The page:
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In my previous blog post about updates to typed models in EPiServer 7 I mentioned that we have added the possibility to select renderer for properties, pretty much the same way as you can assign renderers for blocks and pages. Let’s look a bit more into how this works. We begin with defining a simple page type with a single property:
Let’s create a simple renderer for the property. We’ll start by creating a property that inherits from one of the built in Property Controls: PropertyStringControl.
This class is very similar to what you would do in EPiServer CMS 5 and 6. There are two differences though. The first is that it implements the IRenderTemplate<T> interface. The second is the TemplateDescriptor attribute. This tells the system that this editor is preferred when rendering a model property with a UIHint attribute that matches the TemplateDescriptor Tag/TagString properties(Tag and TagString are basically the same property but with different types. Tags is defined as a string array which is not possible if you have an CLS-compliant project).
In our page template we add a standard EPiServer property web control to display the property:
When viewing a page of this type we get a simple a tag with a mailto-link:
In the first example we added a UIHint attribute to our model. But what if we want to display the model differently in different templates? This can be done by assigning a tag in the RenderSettings property of the EPiServer property web control. Let us assume that we are working for a fictitious client that imports bananas. Their web strategists have decided that they should have a lot of images of bananas on their web site and what better way to implement this than with the great dancing banana image. Lets add a tag to the property:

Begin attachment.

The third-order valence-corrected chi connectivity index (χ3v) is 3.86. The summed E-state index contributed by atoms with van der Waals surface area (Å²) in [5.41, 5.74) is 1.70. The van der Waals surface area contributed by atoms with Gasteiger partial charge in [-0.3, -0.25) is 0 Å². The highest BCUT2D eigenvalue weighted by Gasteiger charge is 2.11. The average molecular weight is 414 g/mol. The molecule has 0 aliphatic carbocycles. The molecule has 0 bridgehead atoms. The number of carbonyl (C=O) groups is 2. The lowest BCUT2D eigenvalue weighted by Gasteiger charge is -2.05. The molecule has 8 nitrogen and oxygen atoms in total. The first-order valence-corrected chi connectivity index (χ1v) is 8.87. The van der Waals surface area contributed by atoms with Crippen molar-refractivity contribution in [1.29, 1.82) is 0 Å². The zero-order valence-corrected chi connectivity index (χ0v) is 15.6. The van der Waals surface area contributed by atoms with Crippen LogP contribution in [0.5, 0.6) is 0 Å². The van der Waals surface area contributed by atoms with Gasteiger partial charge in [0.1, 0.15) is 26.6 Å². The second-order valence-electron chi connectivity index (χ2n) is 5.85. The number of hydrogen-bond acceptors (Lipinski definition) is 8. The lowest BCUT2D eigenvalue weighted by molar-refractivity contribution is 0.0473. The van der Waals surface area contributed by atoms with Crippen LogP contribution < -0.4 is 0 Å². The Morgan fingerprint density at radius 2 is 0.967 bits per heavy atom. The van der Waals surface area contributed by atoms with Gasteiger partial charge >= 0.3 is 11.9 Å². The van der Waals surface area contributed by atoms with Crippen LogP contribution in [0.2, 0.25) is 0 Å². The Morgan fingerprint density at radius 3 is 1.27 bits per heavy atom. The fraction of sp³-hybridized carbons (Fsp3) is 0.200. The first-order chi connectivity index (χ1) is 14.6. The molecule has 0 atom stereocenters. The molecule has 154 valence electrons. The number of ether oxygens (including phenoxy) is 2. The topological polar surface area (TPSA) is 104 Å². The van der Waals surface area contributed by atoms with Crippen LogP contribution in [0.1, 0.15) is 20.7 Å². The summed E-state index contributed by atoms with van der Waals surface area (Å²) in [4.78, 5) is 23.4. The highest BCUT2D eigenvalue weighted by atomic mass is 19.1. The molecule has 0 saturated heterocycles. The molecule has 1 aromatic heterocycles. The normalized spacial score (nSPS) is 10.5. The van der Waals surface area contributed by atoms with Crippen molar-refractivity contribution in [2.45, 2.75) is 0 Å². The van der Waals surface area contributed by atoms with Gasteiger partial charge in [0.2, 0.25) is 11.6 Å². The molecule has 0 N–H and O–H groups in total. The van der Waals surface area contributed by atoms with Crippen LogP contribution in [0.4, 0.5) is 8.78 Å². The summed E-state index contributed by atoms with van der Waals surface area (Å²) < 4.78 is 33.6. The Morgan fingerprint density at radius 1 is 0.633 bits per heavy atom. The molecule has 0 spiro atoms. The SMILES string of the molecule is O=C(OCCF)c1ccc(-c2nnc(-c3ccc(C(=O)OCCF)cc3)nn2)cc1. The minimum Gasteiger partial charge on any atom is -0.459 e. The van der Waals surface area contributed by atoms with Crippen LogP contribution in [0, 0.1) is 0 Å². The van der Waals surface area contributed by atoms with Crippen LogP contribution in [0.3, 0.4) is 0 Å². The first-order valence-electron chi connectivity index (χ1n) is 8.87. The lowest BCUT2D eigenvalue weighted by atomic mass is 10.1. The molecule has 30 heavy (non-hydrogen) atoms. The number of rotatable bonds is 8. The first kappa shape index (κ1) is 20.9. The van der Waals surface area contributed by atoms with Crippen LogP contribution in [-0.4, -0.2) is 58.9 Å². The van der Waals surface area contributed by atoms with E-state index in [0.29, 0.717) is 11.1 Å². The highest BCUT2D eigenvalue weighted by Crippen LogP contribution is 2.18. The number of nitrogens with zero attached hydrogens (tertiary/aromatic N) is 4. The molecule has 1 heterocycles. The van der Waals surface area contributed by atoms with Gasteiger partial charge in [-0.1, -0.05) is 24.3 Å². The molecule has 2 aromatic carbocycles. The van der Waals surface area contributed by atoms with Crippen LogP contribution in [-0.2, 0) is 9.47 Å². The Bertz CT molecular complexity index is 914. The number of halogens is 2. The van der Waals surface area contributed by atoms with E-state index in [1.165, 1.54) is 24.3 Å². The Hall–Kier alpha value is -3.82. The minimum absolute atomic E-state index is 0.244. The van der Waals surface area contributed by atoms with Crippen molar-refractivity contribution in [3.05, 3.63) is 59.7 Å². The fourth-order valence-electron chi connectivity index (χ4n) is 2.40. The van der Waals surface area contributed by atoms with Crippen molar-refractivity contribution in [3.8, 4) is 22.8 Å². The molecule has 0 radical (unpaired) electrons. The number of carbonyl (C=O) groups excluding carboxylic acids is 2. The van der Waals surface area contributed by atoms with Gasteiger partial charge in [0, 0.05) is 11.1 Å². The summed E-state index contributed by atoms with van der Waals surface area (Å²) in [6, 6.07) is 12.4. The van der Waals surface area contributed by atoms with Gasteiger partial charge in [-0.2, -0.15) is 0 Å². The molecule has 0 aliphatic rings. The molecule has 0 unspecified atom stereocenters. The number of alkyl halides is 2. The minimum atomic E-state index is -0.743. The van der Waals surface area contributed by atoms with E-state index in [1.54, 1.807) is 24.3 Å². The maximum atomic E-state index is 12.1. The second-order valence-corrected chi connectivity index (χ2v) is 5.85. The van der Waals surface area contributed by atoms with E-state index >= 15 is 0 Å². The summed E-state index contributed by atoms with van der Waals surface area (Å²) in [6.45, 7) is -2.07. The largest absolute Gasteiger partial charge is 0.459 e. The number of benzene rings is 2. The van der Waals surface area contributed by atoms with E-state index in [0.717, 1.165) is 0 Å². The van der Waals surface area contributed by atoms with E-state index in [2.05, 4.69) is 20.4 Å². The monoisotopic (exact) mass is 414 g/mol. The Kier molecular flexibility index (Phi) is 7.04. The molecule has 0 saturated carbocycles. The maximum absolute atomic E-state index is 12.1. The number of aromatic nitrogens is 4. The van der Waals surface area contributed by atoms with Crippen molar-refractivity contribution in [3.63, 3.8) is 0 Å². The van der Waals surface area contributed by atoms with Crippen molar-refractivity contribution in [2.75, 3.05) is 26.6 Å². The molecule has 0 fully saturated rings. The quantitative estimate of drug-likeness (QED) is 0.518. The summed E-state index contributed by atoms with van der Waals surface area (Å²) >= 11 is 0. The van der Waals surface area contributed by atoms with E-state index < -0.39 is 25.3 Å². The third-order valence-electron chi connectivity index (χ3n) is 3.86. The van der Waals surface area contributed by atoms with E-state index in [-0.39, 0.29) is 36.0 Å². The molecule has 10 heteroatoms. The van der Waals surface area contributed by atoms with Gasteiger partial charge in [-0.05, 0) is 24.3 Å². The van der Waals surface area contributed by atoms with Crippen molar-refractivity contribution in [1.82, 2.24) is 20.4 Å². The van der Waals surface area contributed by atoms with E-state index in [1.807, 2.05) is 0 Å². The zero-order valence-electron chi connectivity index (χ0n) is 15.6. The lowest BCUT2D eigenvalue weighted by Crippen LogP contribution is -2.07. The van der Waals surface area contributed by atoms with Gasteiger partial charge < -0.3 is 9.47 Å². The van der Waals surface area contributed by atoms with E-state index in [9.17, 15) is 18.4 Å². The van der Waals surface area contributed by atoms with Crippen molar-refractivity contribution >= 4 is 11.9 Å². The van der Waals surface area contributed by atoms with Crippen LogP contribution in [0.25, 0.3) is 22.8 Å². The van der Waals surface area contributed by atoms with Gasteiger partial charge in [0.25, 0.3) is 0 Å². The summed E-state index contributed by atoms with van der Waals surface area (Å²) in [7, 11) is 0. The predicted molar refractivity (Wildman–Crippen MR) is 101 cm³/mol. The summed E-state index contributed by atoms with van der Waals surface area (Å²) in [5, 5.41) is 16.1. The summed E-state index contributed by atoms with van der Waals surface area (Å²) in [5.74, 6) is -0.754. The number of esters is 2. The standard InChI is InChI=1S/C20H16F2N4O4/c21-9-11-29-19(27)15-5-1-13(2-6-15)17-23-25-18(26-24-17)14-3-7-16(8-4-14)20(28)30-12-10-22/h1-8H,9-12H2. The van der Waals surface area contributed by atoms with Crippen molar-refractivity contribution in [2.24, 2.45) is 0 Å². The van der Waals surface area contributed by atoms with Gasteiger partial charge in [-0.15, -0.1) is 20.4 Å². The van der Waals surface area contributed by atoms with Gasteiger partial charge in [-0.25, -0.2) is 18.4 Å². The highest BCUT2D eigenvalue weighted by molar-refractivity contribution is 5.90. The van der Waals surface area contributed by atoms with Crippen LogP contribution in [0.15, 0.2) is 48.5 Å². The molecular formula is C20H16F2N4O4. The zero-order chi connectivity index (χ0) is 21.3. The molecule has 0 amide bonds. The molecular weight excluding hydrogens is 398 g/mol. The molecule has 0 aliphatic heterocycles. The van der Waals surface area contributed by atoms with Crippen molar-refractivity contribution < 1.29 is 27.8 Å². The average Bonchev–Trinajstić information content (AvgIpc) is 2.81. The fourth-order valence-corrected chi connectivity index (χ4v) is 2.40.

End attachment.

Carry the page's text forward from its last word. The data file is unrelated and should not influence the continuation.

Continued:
And we’ll create a new renderer that will add a dancing banana next to the mail link:
And behold: We have a dancing banana!
Another new feature is the ability to define a user control to render your property. To do this you have to inherit from the generic class PropertyControlBase:
Let’s say the customer was thrilled with the dancing banana and just want more. To speed up the development we’ll add these to the user control instead:
Note: CurrentData in this case is our model value typed as a string as defined in our inheritance declaration.
We change the tag in our page template to the one defined in the user control, bananasgoesbananas, and reloading the page gives us:
When clicking on the email text we still get the default editing (inline editing for strings). This is because the user control is wrapped in a generic property control that handles editing attributes so that you don’t have to care about this.
With these additions working with complex models, like pages and blocks, and simple properties become pretty much the same. You can:
If no renderer is found given the specified tags PropertyControlClassFactory will fall back to the current behavior.